As United States President Donald Trump and Canadian Prime Minister Justin Trudeau (above, credit Evan Vucci/Associated Press) prepared to meet earlier this month, Americans and Canadians alike were on edge. Trump, in his campaign and in the early weeks of his presidency, repeatedly criticized NAFTA, calling it “the worst trade deal maybe ever signed anywhere.”
But following the meetings of the world leaders, fears were assuaged. Trump and Trudeau issued a joint statement, which reaffirmed trade bonds between the United States and Canada.
The statement read that “no two countries share deeper or broader relations than Canada and the United States,” and confirmed that the two nations have a mutually beneficial trade agreement, citing the $2 billion daily trade between the countries.
Since his campaign, Trump has targeted Mexico, seeking to tighten border security and lessen trade between it and the United States. Canadian businesses and other agencies feared that Trump would attempt a similar shift in trade with Canada.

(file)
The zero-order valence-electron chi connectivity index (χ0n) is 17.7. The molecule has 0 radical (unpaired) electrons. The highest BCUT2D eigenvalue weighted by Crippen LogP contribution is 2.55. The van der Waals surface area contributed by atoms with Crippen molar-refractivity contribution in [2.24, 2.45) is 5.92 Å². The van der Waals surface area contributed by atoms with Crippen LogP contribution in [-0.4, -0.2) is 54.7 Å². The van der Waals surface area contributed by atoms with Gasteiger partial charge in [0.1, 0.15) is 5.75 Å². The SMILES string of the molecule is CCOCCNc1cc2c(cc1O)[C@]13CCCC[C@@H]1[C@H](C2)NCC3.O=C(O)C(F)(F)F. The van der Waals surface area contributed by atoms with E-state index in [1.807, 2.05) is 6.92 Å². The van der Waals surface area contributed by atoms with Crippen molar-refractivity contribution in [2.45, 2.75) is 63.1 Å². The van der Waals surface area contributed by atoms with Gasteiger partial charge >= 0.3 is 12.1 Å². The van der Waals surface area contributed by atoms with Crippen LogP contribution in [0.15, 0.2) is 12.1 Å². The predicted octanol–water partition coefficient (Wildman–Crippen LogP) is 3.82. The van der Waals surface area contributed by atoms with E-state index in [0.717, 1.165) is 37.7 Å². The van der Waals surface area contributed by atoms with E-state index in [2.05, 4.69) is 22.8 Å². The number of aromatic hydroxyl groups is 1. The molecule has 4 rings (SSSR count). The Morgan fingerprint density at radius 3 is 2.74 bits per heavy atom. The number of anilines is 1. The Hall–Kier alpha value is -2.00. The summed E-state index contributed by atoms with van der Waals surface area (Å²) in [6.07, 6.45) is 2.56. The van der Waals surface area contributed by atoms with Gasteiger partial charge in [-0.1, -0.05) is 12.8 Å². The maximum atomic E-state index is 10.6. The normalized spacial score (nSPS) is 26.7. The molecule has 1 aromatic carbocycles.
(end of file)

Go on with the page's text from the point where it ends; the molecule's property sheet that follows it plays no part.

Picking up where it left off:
While Canada reportedly owes much of its economic success to trade with the United States, The US benefits as well. 32 States name Canada as their primary market for exports, accounting for $267 billion worth of goods and services.
There was no specific mention of NAFTA in the meetings, but the general tone of the joint statement was in favor of keeping the agreement as it stands, in relation to trade between the US and Canada.
Walid Hejazi, associate professor at the Rotman School of Management, expressed his relief about the positive conclusion of the meetings. “Businesses do not like uncertainty,” he said.
While the relief is widespread, Hejazi had doubts that Trump would seek to tighten trade with Canada. He claimed that both the United States and Canada are aware of the importance of keeping “irritants” from entering a trade theater which is well balanced.